Hotel, catering and tourism workers earn on average 20 per cent less than employees in other sectors, according to a new report released today by the International Labour Organization (ILO), which opened an expert meeting on the issue in Geneva on Monday.
Taken together, the hotel, catering and tourist sectors produce 3-4 per cent of gross domestic product (GDP) in most countries, according to the ILO. Most of the employees in these sectors are unskilled, working in part-time or low-wage jobs. "Up to half the workers in the industry are under 25 years old and up to 70 per cent are women," the ILO report states.
The worst form of child labour in tourism is seen in the sex trade, the ILO says. Though the problem remains widespread, the report points to the growing indignation of the international community at this exploitation and highlights "the increasing participation of international employers and workers' organizations and the World Tourism Organization in combating child prostitution in tourism."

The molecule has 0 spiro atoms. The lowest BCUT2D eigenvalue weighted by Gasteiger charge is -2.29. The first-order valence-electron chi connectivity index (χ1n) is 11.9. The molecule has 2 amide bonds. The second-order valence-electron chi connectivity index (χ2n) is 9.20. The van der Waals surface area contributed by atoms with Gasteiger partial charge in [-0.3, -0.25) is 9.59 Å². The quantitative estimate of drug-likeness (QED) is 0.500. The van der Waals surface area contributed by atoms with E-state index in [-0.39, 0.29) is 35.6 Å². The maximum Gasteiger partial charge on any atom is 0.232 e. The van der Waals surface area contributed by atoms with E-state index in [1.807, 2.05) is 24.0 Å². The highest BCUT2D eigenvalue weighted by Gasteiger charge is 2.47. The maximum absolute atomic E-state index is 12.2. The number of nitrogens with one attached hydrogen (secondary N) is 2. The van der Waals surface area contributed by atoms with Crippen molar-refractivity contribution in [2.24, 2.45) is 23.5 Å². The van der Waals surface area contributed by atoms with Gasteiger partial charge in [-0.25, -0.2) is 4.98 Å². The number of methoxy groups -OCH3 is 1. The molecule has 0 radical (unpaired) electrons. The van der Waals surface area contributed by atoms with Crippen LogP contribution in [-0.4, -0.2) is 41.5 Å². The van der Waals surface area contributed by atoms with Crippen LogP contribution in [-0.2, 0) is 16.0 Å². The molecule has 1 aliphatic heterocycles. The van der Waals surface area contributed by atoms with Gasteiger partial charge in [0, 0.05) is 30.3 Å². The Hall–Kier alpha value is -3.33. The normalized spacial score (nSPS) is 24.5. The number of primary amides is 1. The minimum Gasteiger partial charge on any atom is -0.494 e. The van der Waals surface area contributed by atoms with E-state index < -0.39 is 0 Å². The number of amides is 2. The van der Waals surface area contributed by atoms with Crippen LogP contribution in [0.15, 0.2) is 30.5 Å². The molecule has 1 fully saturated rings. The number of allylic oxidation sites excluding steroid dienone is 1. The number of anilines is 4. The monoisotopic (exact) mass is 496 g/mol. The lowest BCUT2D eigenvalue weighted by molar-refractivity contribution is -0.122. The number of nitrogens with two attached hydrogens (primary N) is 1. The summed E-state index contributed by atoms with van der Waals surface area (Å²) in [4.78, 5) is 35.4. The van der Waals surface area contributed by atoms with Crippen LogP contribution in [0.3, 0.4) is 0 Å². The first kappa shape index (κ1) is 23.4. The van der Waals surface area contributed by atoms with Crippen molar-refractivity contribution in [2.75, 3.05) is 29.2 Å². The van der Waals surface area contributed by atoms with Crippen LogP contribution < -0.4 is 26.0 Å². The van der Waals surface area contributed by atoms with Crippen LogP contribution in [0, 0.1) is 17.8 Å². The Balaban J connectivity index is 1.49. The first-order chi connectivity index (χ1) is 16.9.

Other labour problems affecting the hotel, catering and tourism industry are high staff turnover, irregular working hours, low levels of unionization -- less than 10 per cent -- and intense pressure on the environment as tourism reaches into far flung destinations, according to the report.
The ILO finds some good news in the growing tourism industry, noting that trips are becoming shorter but more frequent, with new market niches, such as nature tourism, eco-tourism and adventure tourism flourishing in response to consumer demand, often with substantial benefits for populations in remote rural areas.
During the week-long meeting, industry experts will focus on globalization, employment and human resources development in the hotel, catering and tourism sectors.